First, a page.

Diversifying your Reading
I know… I’ve not made the best start to my new journey of writing content on Medium.
In truth, it’s not that I haven’t had the time, it’s moreso that I have just been consuming as much content as time will allow me to do so over the past few weeks.
I’ve read some truly great pieces already (a number of which I have recommended via my personal page) and I have set myself a goal to read 5 different pieces a day, varying in length, topic and author. So far, it’s been great.
I also set myself a target to read 1 book per month — Not groundbreaking stuff, but considering the time and consideration I like to put into each book, it’s an achievable target.
In September I read ‘Leading’ by Sir Alex Ferguson and Sir Michael Moritz, a truly fascinating insight into one of the most renowned leaders of any sports organisation in the past 50 years. (Side Note. Sir Alex sits atop my Mt. Rushmore of Sports Leaders with Nick Saban, Michael Jordan and Peyton Manning — men who have transcended the realm of being legendary coaches or sports superstars with great winning records into true leaders of organisations.)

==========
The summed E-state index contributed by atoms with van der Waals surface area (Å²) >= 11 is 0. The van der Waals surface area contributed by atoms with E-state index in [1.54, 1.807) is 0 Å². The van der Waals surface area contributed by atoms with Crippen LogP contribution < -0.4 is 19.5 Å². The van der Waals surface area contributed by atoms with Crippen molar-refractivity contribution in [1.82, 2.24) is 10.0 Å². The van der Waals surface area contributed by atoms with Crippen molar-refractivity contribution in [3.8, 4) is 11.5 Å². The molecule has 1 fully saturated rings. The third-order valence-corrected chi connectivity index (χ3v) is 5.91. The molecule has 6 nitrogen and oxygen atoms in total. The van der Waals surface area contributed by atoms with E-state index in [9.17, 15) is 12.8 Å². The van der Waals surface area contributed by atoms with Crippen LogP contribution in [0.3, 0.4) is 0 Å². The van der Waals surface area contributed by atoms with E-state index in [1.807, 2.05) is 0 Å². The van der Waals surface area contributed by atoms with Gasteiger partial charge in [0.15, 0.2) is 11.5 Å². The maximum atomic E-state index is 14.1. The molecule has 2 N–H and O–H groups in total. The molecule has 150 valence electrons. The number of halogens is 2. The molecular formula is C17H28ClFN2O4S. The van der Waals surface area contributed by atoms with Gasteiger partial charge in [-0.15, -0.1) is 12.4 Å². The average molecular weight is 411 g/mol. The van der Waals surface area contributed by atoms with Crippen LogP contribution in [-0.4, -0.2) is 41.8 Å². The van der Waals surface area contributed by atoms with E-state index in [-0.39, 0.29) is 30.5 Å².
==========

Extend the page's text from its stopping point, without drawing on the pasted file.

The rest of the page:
In the future I will be writing different pieces about the lessons I learned from this book, and how they can be applied on a daily basis to better one’s self, and support those around us to achieve their potential. Today I just wanted to share one tidbit from the book that I found interesting.
Sir Alex talked extensively about many of the nuances of leadership, but something that went under the radar was his love of literature, and how he applied what he learnt from this into his daily activities and teachings. As a man obsessed with the game, it would have been easy for Sir Alex to immerse himself only in football and the literature that surrounds it… but it was his love of reading and genuine curiosity in World History and American Presidents that led him to important breakthroughs in his coaching career.
We need variety to grow, to challenge our mind and to develop critical new interests.
Variety, curiosity and creativity are the reasons why Sun Tzu’s ‘Art of War’ is such a popular business strategy book today.
In the coming weeks and months I will continue to diversify my reading, and I encourage you to do likewise to broaden your horizons and reap the rewards.